How should I handle a financial windfall?

Know your “Now” steps

It can feel more manageable when you know the essential money moves that require immediate attention. Call these your “Now” steps. We’ve outlined three that anyone who experiences sudden wealth could consider:

“Now” step 1: Assemble a financial team

These professional experts can give advice, help you cover all your bases, and identify blindspots along the way.

  • A financial advisor to help you invest your new assets, build (or tweak) your financial plan, and provide clarity and confidence on where you’re going.

  • An accountant to help you get in line with tax laws and file your taxes each year.

  • An estate attorney to give advice and draw up legal documents (like wills and trusts) to help you preserve your wealth during your life and for your legacy.

  • An insurance broker to help you get enough (of the right type of) coverage to protect you, your loved ones, and your belongings. 

“Now” step 2: Build a financial foundation 

Take these steps with your lump sum of money to help create lasting financial security and stability. Done it already? Skip to the next step.

  1. Pay off any high-interest debt — that is, debt with an interest rate over 10% — including credit cards and student loans.

  2. Set aside some money for a financial emergency (and possible taxes).

“Now” step 3: Prepare for financial requests 

Consider how you’ll deal with different people asking for (or demanding) a share of your sudden wealth.

If friends and / or family members ask you for money: If you want to give to a loved one after they’ve asked for your help, it may be good to ask them to keep your support as private as possible so that you don’t get a reputation as the International Bank of You.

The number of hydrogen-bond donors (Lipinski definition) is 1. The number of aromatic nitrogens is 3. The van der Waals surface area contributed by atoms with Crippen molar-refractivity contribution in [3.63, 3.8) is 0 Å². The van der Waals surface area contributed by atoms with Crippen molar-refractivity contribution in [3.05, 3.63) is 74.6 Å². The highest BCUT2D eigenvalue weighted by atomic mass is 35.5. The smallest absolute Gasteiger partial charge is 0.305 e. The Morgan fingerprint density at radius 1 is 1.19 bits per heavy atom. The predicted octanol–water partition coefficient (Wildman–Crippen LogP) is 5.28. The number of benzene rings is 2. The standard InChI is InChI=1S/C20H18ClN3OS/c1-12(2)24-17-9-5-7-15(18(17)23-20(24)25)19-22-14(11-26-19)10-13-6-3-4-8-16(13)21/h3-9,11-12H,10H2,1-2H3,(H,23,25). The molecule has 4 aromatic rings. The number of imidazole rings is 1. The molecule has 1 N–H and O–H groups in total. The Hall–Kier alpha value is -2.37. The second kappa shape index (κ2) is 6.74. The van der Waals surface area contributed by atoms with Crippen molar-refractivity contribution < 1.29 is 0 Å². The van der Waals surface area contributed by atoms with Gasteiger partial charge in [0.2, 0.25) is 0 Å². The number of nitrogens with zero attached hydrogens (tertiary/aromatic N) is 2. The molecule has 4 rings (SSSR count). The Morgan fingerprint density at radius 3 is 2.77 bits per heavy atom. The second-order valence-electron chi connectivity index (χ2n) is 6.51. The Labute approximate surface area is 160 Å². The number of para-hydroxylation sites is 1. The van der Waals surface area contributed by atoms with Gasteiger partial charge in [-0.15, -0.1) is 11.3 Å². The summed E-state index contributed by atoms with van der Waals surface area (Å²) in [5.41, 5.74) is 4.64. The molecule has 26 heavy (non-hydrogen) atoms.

But if you don’t think that giving a friend or family member money is the right decision for you, it’s OK to decline. Again, your money, your money moves. We can’t promise that this conversation will be easy. But if it becomes necessary, one approach might be to explain that you aren’t just sitting on a pile of cash — that your wealth is tied up in investments and not available or liquid, which makes giving money to others difficult and complex. 

If non-profits ask you for money: You may start getting donation requests from non-profits (or people who hold those non-profits dear to their hearts). Charitable giving is wonderful, and maybe you’ve already donated to some as a part of your financial foundation. But there are nearly two million non-profits in the US alone. You’ll inevitably have to draw the line somewhere.

One thing you could do is open a donor-advised fund, which would let you invest some of your assets for the purpose of giving to charity. You’d invest them via your donor-advised fund today, give them the chance to grow over time, and then donate to your non-profits of choice down the line.

Know your “Soon” and “Later” steps

Once you’ve completed your “Now” steps, let’s start thinking about what’s next. To do this, make a list of “Soon” steps (ones that are important but not urgent) and “Later” steps (ones that can be tabled until you have time to plan). These may include:

  • Invest intentionally toward your goals like retirement, saving for a child’s education, buying a house, or starting a business.

  • Splurge a little.

  • Save for big non-monthly costs, like travel or home renovations.

  • Help friends and family with their goals, like contributing to an aging parent’s mortgage or a niece’s college education. 

  • Donate to businesses, causes, and communities doing good. 

For more personalized support navigating the ins and outs of a financial windfall, consider booking time with Ellevest’s all-women financial team — we’re here to help this feel less overwhelming. 


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Ashley Bleckner

Ashley joined Ellevest after 8 years’ experience helping high net worth clients toward their financial goals. Today, she’s a financial advisor on Ellevest’s Private Wealth Management team, working with clients to help them develop personalized long-term investment plans that align with their goals and values.